Dudley Council Proposes Five Percent Council Tax Increase

Dudley Council’s Labour leaders are planning to increase council tax payments for the new financial year, following a 3.99% rise last November.

The news has sparked anger among Dudley’s opposition leaders, with UKIP group leader, councillor Paul Brothwood, calling it 'unbelievable and unpalatable'.

But council chiefs insist that borough residents will continue to pay the lowest rate in the region and one of the lowest in the country. The move is part of proposals to save £26million from the authority over the next three years.

New proposals mean a 3% rise in council tax, which will go directly to adult social care services, and a further 1.99% for general fund as originally planned.

Council leaders today outlined the vital importance of funding for the elderly, disabled and other people in most need across the borough. Councillor David Sparks, cabinet member for finance, said:

“Any proposed increases in council tax are never taken lightly, but we continue to find ourselves in unprecedented times of financial pressure as a result of reduced funding from national government.

“I should also stress that if this is approved we will still be the lowest council tax rate in the Black Country and one of the lowest in the country, which means people in this borough continue to get sound financial planning and continued services for people who need them most, despite the extreme financial pressures.”

Councillor Qadar Zada, cabinet member for adult social care, added:

“We have the option of increasing the adult social care precept from 2 to 3 percent, which we’re putting forward to help us protect as many of those important services as possible.

“We have recently transformed the way we deliver services for older and more vulnerable people as part of our modernisation plans, which have already released efficiency savings of £9.2million.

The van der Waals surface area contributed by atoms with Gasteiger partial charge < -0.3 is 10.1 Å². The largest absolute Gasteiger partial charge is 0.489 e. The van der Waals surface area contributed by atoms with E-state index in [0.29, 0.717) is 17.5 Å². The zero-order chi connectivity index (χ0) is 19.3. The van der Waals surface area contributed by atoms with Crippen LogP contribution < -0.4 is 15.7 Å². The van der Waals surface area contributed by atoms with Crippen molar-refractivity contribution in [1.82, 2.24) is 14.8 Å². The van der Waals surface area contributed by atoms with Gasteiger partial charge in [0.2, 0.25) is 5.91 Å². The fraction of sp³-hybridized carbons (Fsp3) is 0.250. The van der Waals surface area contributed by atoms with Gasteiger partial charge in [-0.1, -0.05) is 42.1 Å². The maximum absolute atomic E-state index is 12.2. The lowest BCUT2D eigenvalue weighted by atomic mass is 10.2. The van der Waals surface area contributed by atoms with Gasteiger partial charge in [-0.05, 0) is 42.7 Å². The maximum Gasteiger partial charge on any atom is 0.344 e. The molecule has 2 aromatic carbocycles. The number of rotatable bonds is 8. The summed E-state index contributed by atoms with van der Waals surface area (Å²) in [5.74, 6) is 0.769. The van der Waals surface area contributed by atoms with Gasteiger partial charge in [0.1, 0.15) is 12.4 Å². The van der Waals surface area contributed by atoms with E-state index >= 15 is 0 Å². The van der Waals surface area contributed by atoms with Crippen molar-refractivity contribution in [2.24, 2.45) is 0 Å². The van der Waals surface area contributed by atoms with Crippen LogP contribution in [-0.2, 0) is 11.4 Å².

“This investment shows how we are working smarter with our reduced resources, concentrating on supporting the most vulnerable in our communities.”

Council bosses have put forward savings of £19 million for 2017/18, moving up to £24 million by 2018/19 and £26 million by 2019/20. But the budget report forecasts there will still be a deficit of £7 million by 2019/20, if additional savings are not found. The proposals are currently out to consultation in the Big Question. People have until February 10 to have their say via the councils website at dudley.gov.uk.

The new council tax increase proposals are equivalent to £1.12 per week for a band D property and will raise an additional £5 million annual income.

In addition to this, the outcome of a recent consultation into possible changes to the council tax reduction scheme, a means tested reduction in council tax for certain residents on low incomes, will also see entitled households now paying at least 22 percent of the full council tax liability for their property, rather than the previous 20 percent, raising an additional £150,000 a year.

The savings are in response to the £76 million reduction in government funding since 2010 which is forecast to rise to more than £92 million over the next three years.


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